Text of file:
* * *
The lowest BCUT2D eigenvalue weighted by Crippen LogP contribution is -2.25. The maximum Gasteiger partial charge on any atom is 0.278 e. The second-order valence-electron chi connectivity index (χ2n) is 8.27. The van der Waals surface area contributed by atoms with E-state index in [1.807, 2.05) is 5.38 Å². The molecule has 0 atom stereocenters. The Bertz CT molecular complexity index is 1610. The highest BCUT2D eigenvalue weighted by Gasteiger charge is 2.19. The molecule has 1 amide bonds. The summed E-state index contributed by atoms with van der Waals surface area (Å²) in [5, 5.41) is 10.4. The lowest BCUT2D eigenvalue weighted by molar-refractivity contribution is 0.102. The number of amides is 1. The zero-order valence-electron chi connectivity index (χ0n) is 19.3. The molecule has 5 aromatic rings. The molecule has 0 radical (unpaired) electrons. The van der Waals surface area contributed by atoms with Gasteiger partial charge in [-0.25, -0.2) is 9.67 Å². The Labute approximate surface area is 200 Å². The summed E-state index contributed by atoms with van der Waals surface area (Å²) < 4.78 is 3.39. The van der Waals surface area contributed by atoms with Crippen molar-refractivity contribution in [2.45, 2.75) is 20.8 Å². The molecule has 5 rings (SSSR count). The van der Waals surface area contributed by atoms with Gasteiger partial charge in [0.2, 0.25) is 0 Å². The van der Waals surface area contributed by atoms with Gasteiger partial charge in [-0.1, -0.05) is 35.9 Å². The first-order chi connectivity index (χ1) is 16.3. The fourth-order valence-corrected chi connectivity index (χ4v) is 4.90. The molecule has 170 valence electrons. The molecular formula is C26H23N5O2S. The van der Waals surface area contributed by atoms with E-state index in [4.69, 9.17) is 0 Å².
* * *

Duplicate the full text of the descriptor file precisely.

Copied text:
The lowest BCUT2D eigenvalue weighted by Crippen LogP contribution is -2.25. The maximum Gasteiger partial charge on any atom is 0.278 e. The second-order valence-electron chi connectivity index (χ2n) is 8.27. The van der Waals surface area contributed by atoms with E-state index in [1.807, 2.05) is 5.38 Å². The molecule has 0 atom stereocenters. The Bertz CT molecular complexity index is 1610. The highest BCUT2D eigenvalue weighted by Gasteiger charge is 2.19. The molecule has 1 amide bonds. The summed E-state index contributed by atoms with van der Waals surface area (Å²) in [5, 5.41) is 10.4. The lowest BCUT2D eigenvalue weighted by molar-refractivity contribution is 0.102. The number of amides is 1. The zero-order valence-electron chi connectivity index (χ0n) is 19.3. The molecule has 5 aromatic rings. The molecule has 0 radical (unpaired) electrons. The van der Waals surface area contributed by atoms with Gasteiger partial charge in [-0.25, -0.2) is 9.67 Å². The Labute approximate surface area is 200 Å². The summed E-state index contributed by atoms with van der Waals surface area (Å²) < 4.78 is 3.39. The van der Waals surface area contributed by atoms with Crippen molar-refractivity contribution in [2.45, 2.75) is 20.8 Å². The molecule has 5 rings (SSSR count). The van der Waals surface area contributed by atoms with Gasteiger partial charge in [0.2, 0.25) is 0 Å². The van der Waals surface area contributed by atoms with Gasteiger partial charge in [-0.1, -0.05) is 35.9 Å². The first-order chi connectivity index (χ1) is 16.3. The fourth-order valence-corrected chi connectivity index (χ4v) is 4.90. The molecule has 170 valence electrons. The molecular formula is C26H23N5O2S. The van der Waals surface area contributed by atoms with E-state index in [4.69, 9.17) is 0 Å².